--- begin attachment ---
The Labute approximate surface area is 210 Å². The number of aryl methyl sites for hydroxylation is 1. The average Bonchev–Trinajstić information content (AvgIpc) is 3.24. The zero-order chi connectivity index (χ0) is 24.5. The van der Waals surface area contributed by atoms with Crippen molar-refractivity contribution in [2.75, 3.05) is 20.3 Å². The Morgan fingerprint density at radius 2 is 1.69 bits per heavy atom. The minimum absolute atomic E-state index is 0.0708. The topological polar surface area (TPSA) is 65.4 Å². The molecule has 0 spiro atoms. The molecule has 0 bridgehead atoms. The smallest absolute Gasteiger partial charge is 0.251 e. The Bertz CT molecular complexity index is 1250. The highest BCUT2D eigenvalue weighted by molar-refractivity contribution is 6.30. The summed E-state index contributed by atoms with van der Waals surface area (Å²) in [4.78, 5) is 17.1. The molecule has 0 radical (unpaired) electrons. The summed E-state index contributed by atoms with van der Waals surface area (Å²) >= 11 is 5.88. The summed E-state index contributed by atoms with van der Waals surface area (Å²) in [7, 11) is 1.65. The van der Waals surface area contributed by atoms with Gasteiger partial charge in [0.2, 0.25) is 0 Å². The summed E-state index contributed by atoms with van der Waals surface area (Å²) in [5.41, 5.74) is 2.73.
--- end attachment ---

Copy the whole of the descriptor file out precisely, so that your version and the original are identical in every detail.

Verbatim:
The Labute approximate surface area is 210 Å². The number of aryl methyl sites for hydroxylation is 1. The average Bonchev–Trinajstić information content (AvgIpc) is 3.24. The zero-order chi connectivity index (χ0) is 24.5. The van der Waals surface area contributed by atoms with Crippen molar-refractivity contribution in [2.75, 3.05) is 20.3 Å². The Morgan fingerprint density at radius 2 is 1.69 bits per heavy atom. The minimum absolute atomic E-state index is 0.0708. The topological polar surface area (TPSA) is 65.4 Å². The molecule has 0 spiro atoms. The molecule has 0 bridgehead atoms. The smallest absolute Gasteiger partial charge is 0.251 e. The Bertz CT molecular complexity index is 1250. The highest BCUT2D eigenvalue weighted by molar-refractivity contribution is 6.30. The summed E-state index contributed by atoms with van der Waals surface area (Å²) in [4.78, 5) is 17.1. The molecule has 0 radical (unpaired) electrons. The summed E-state index contributed by atoms with van der Waals surface area (Å²) >= 11 is 5.88. The summed E-state index contributed by atoms with van der Waals surface area (Å²) in [7, 11) is 1.65. The van der Waals surface area contributed by atoms with Gasteiger partial charge in [0.2, 0.25) is 0 Å². The summed E-state index contributed by atoms with van der Waals surface area (Å²) in [5.41, 5.74) is 2.73.